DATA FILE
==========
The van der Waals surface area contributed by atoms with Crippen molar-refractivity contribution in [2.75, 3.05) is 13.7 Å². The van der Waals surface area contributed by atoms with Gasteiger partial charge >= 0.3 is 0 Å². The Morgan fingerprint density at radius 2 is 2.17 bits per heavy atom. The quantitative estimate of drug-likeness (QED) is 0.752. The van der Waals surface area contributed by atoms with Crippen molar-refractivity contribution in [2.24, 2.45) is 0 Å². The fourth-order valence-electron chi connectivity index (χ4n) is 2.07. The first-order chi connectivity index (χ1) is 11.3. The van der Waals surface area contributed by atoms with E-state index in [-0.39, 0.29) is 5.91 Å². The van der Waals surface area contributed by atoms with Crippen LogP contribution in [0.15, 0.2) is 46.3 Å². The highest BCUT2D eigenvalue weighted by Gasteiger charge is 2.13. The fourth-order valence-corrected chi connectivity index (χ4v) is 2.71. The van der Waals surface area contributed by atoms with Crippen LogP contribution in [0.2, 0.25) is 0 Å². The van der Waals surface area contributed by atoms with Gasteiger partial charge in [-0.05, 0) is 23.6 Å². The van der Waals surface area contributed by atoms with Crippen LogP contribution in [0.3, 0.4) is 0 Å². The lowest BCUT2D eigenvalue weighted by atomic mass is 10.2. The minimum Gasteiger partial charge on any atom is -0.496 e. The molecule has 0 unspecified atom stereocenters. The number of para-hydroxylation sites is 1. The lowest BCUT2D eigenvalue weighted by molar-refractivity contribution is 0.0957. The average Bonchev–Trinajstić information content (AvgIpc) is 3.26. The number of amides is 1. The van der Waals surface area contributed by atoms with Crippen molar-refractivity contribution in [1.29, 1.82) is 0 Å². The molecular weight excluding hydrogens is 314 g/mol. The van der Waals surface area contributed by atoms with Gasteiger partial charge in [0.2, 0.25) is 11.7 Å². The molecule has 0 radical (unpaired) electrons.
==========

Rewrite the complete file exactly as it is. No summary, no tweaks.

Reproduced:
The van der Waals surface area contributed by atoms with Crippen molar-refractivity contribution in [2.75, 3.05) is 13.7 Å². The van der Waals surface area contributed by atoms with Gasteiger partial charge >= 0.3 is 0 Å². The Morgan fingerprint density at radius 2 is 2.17 bits per heavy atom. The quantitative estimate of drug-likeness (QED) is 0.752. The van der Waals surface area contributed by atoms with Crippen molar-refractivity contribution in [2.24, 2.45) is 0 Å². The fourth-order valence-electron chi connectivity index (χ4n) is 2.07. The first-order chi connectivity index (χ1) is 11.3. The van der Waals surface area contributed by atoms with E-state index in [-0.39, 0.29) is 5.91 Å². The van der Waals surface area contributed by atoms with Crippen LogP contribution in [0.15, 0.2) is 46.3 Å². The highest BCUT2D eigenvalue weighted by Gasteiger charge is 2.13. The fourth-order valence-corrected chi connectivity index (χ4v) is 2.71. The van der Waals surface area contributed by atoms with Crippen LogP contribution in [0.2, 0.25) is 0 Å². The van der Waals surface area contributed by atoms with Gasteiger partial charge in [-0.05, 0) is 23.6 Å². The van der Waals surface area contributed by atoms with Crippen LogP contribution in [0.3, 0.4) is 0 Å². The lowest BCUT2D eigenvalue weighted by atomic mass is 10.2. The minimum Gasteiger partial charge on any atom is -0.496 e. The molecule has 0 unspecified atom stereocenters. The number of para-hydroxylation sites is 1. The lowest BCUT2D eigenvalue weighted by molar-refractivity contribution is 0.0957. The average Bonchev–Trinajstić information content (AvgIpc) is 3.26. The number of amides is 1. The van der Waals surface area contributed by atoms with Crippen molar-refractivity contribution in [1.29, 1.82) is 0 Å². The molecular weight excluding hydrogens is 314 g/mol. The van der Waals surface area contributed by atoms with Gasteiger partial charge in [0.2, 0.25) is 11.7 Å². The molecule has 0 radical (unpaired) electrons.